The Supreme Court has today decided that Uber drivers are workers, ending a multiyear court case and confirming that Uber drivers are entitled to worker’s rights including holiday pay and national minimum wage.
The decision will impact the business models of many in the gig economy, but it has not settled the ongoing debate on how employment status is assessed or whether tax and legal employment status will be aligned.
Carolyn Brown, Employment Legal partner at RSM, said: ‘The pandemic has brought the issue of employment status into sharp focus with the Job Retention Scheme supporting a broad church of those paid on payroll, including not just employees but workers as well. This didn’t include the self-employed (who needed to claim under the SEIS) or directors of their own personal service companies.
‘Meanwhile, Matthew Taylor’s Good Work Plan recommendations were expected to be included in the, still missing, Employment Bill promised last year. Mr Taylor says he feels the Government’s reform agenda has slipped. However, Government ministers are continuing to say that they take this issue seriously and the Employment Bill is expected this year.’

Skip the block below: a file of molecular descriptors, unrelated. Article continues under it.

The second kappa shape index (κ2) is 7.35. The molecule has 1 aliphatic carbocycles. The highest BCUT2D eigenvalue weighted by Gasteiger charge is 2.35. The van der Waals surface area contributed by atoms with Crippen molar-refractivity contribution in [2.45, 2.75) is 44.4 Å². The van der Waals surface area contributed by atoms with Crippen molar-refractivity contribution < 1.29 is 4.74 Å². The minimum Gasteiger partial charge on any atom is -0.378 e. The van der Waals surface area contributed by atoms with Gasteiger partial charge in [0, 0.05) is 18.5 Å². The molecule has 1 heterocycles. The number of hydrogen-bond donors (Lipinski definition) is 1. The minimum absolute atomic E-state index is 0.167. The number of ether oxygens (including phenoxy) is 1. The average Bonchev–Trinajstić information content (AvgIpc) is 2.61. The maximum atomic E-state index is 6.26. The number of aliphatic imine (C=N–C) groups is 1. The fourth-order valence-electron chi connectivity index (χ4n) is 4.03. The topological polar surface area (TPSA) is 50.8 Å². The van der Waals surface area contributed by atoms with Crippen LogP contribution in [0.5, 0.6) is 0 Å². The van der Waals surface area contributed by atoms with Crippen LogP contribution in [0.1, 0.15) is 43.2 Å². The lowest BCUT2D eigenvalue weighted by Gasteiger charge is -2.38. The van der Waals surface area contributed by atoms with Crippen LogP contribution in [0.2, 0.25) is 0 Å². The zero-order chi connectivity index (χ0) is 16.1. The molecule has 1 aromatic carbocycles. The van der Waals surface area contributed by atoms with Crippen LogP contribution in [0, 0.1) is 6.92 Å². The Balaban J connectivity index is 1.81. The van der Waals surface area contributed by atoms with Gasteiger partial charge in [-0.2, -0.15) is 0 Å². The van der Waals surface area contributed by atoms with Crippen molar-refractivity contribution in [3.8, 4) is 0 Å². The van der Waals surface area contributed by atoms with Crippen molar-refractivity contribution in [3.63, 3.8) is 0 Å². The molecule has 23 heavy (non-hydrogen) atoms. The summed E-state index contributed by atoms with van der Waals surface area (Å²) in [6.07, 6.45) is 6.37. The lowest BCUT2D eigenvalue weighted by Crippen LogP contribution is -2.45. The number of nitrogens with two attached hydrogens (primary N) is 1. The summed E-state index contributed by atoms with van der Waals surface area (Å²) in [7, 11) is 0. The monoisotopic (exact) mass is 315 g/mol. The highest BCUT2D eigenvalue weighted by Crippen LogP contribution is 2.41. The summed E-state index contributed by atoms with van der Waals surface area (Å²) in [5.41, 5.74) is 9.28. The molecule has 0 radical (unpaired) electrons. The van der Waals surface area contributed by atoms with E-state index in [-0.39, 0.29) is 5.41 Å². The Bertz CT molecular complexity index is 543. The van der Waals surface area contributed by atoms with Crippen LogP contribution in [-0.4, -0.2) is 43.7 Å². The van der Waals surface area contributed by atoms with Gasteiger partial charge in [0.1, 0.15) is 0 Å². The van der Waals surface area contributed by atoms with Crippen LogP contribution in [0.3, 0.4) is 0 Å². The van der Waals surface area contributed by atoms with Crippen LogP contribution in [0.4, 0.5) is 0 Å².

Susan Ball, Employment Tax partner at RSM added: ‘Like the NHS and social care, is the end of the furlough scheme and SEIS in the current climate a chance to build back a better system going forward and finally give businesses certainty on applying correctly employment tax and legal status ?’
‘Many will be looking to the forthcoming Budget to deliver an announcement on a statutory test of employment status. The Government has already trailed that it will publish a range of tax consultations on 23 March; and this would be an ideal opportunity to consult on the alignment of a tax statutory test and a legal test for a potential start date of April 2022. All eyes will be on the Chancellor on 3 March to help settle the ongoing debate.’